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Here's how many Washington hospital workers will meet COVID-19 vaccine mandate deadline

The Washington State Hospital Association surveyed health care staff last week on their COVID-19 vaccination status ahead of the state mandate deadline.

SEATTLE — About 88% of Washington state’s hospital staff will be fully vaccinated against COVID-19 in time for the mandate deadline on Oct. 18, according to a recent survey.

Cassie Sauer, CEO of the Washington State Hospital Association (WSHA), and a panel of speakers discussed the survey results Monday. The survey was conducted last week to see how many health care workers would not be fully vaccinated against COVID-19 in time for the state mandate deadline.

The remaining 12% of staff not reporting full vaccination include staff that are still partially vaccinated, have an approved exemption and accommodation, have applied or plan to apply for an exemption and are awaiting review, have not provided vaccination verification yet and those who are choosing to not get vaccinated.

One example of accommodation for those who got exemptions approved, according to Sauer, is the option to work remotely in telemedicine.

WSHA found that it is anticipating 2-5% of hospital staff could leave the workforce because of the mandate, but the final number likely will not be known until early November. That translates to roughly 3,000-7,500 hospital workers statewide.

"The 2-5%, I want to emphasize, is a statewide number. There are some places that are going to have less and some places that are going to have more. And the place that seems to have the likeliest, biggest impact is rural eastern Washington," Sauer said, adding that there has been a significant increase in vaccination rates among staff over the last month.

The survey began after Oct. 4, which was the last day to get the Johnson & Johnson vaccine or the second dose of the Pfizer or Moderna vaccine to be considered fully vaccinated by Oct. 18.

The survey's goal was to gather an accurate picture of where hospital staff is in order to forecast how many workers will be lost because of the mandate and what services would be impacted. It covered all hospital employees except for military hospitals and psychiatric hospitals.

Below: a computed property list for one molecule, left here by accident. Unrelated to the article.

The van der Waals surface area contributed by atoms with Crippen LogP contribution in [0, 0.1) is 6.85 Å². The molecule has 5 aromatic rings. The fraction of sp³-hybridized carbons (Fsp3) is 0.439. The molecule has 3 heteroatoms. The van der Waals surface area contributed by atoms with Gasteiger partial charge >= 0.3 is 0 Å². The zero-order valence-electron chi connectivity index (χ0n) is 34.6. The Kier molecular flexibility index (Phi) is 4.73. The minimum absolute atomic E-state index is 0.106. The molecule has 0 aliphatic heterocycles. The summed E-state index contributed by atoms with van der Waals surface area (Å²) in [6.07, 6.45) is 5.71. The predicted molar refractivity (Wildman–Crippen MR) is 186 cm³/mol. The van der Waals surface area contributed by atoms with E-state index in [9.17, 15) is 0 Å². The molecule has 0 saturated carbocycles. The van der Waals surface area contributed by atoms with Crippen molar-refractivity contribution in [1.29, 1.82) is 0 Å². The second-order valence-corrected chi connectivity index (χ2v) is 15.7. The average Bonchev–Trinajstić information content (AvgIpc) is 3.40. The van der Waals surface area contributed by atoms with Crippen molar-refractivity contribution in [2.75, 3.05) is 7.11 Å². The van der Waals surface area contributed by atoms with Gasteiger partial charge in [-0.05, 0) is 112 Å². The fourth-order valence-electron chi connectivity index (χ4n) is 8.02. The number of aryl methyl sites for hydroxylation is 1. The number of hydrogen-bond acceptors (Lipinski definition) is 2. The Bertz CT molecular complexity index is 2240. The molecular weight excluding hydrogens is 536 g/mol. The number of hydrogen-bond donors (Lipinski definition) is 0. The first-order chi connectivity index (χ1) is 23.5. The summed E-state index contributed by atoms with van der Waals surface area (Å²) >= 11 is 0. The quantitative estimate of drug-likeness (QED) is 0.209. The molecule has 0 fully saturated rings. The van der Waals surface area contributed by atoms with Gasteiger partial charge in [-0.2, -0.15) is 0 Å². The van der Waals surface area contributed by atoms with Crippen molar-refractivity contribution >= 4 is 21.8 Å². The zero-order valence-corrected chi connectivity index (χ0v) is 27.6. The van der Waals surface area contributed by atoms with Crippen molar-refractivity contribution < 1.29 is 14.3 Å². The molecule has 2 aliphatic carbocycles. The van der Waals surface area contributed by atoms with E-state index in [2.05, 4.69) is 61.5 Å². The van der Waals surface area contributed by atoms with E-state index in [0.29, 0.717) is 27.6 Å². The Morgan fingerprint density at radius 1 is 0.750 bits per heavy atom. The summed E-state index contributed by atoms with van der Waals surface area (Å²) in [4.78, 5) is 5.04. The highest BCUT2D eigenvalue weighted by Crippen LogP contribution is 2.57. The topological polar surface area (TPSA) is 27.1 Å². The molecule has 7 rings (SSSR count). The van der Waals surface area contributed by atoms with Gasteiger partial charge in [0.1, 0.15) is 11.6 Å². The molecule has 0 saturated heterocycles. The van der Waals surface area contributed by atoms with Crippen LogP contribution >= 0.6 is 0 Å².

Sauer and the panel of speakers continued to express concern about the immense strain on hospitals and high levels of staff burnout. Another cause for concern is the onset of respiratory season with the cooling weather, which could send cases of influenza spiking as well as other fall and winter diseases.

In addition to the staff questions, the survey asked hospitals about the potential impact of staff losses. WSHA said several hospitals reported they will need to reduce or consolidate some services.

Some actions hospitals faced with staff shortages are considering include closing outpatient services, capping inpatient admissions, closing dialysis units and closing psychiatric units.

Since its inception, Gov. Jay Inslee’s vaccine mandate for many state employees, health care workers, school employees, among others, has received major pushback despite Washington being among the most highly vaccinated states in the country.

Washington State Ferries was forced to cancel hundreds of sailings last week as workers called out sick in protest of the mandate.

WSHA said that it is very concerned about the impacts of the mandate on other services surrounding health care like long-term care facilities and emergency responders.

   

The latest data shows that more than 70% of the state’s eligible population is fully vaccinated against COVID-19.

Meanwhile, the rates of COVID-19 cases and hospitalizations have steadily declined from the record highs seen through the end of August.

As of Monday morning, there were 1,101 COVID-19 patients in hospitals across the state, down from more than 1,700 patients a few weeks ago. 

Sauer said that, despite the decline, the number of deaths in the state remains high at 15 to 20 per day. 

"That would be as if a medium-sized jet was crashing in Seatac or Spokane every week, or if a duck boat was crashing every day," Sauer said. "It’s a community tragedy that is going unrecognized at this moment.”

More than 8,000 people have died from COVID-19 across the state.